In one- or two-star hotels, you might be content to get free waffles or a complimentary newspaper in the morning.
But some luxury hotels go beyond typical perks, according to the travel review site Oyster.com, which recently released a list of the nine most extreme amenities offered at hotels worldwide.
For example, the Ritz Carlton in South Beach Miami employs a "tanning butler," who patrols the pool, applying sunscreen to guests.
At the Lanesborough Hotel in London, a tea sommelier is available to help guests during afternoon tea service.
The Hotel deLuxe in Portland, Ore., offers access to a pet psychic and a pet psychologist for animal guests that are having trouble with the pressures in their lives.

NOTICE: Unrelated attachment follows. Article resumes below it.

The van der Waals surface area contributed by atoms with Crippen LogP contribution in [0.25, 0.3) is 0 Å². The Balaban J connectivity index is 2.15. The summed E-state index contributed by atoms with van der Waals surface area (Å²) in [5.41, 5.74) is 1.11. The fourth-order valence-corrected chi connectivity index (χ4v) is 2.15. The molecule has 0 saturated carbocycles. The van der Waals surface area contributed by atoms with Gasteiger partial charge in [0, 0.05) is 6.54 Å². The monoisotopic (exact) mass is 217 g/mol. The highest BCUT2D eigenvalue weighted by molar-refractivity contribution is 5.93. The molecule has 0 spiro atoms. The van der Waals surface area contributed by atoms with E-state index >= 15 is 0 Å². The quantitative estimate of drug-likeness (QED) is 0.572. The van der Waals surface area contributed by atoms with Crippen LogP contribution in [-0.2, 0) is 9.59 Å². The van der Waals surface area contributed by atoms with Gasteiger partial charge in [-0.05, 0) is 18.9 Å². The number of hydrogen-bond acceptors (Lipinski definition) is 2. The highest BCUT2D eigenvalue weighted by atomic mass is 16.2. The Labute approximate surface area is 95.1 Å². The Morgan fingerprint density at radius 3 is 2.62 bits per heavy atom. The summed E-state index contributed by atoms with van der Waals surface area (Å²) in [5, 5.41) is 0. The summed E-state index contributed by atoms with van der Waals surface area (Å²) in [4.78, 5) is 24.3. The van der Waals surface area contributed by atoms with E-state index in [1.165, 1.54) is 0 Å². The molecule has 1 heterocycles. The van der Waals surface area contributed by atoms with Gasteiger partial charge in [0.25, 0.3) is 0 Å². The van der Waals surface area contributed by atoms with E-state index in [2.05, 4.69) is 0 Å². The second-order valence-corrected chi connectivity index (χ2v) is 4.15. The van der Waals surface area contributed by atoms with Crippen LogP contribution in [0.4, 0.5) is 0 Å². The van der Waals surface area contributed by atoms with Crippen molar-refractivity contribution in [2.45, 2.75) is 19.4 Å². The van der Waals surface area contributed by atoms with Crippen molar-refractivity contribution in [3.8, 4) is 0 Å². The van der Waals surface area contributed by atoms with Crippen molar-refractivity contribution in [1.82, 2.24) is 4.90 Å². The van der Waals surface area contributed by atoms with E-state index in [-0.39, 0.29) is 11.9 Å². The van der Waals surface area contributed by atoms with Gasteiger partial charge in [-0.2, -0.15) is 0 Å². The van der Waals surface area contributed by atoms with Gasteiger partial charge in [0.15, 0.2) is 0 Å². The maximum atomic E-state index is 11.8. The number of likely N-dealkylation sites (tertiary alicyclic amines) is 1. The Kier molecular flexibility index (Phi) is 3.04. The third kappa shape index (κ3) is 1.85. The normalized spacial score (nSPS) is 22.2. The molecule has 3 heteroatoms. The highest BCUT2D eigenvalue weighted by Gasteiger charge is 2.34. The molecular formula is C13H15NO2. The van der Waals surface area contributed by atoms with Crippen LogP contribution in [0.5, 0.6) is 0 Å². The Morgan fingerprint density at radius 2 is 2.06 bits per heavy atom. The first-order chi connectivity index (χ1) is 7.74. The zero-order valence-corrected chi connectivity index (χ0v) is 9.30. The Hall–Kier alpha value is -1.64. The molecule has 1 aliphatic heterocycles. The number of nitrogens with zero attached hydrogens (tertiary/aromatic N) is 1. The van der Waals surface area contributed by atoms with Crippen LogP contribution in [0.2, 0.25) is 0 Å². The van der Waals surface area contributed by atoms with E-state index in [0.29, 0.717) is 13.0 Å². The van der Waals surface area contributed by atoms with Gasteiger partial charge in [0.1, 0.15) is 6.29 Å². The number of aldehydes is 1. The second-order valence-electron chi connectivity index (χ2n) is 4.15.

The six others are a gondola couples massage at Loews Coronado Bay Resort, San Diego; monogrammed bathrobes at the Hotel Ritz Madrid; room service for pets at The Lowell, New York City; famous artists in residence at the Andaz Fifth Avenue in New York; a fragrance butter at the Rosewood Hotel Georgia in Vancouver; and a soap concierge at the Viceroy Riviera Maya in Mexico.
Waiting is hard
Among the key findings in this year's J.D. Power airline satisfaction report were numbers showing that satisfaction levels among travelers drop sharply when they are required to wait for boarding passes and luggage.
The annual study that surveyed 11,370 travelers who flew in the previous 12 months found that satisfaction with an airline was 41 points lower if the flier had to wait 15 minutes or longer to get a boarding pass, compared with those who waited less than 15 minutes.
The study measured satisfaction on a 1,000-point scale.
The same survey found that satisfaction levels also dropped 41 points for passengers who had to wait more than 15 minutes to get their checked bag.
And if an airline loses or misplaces a checked bag, satisfaction levels drop even further, 51 points, compared with travelers who get all of their bags upon arrival, the study found.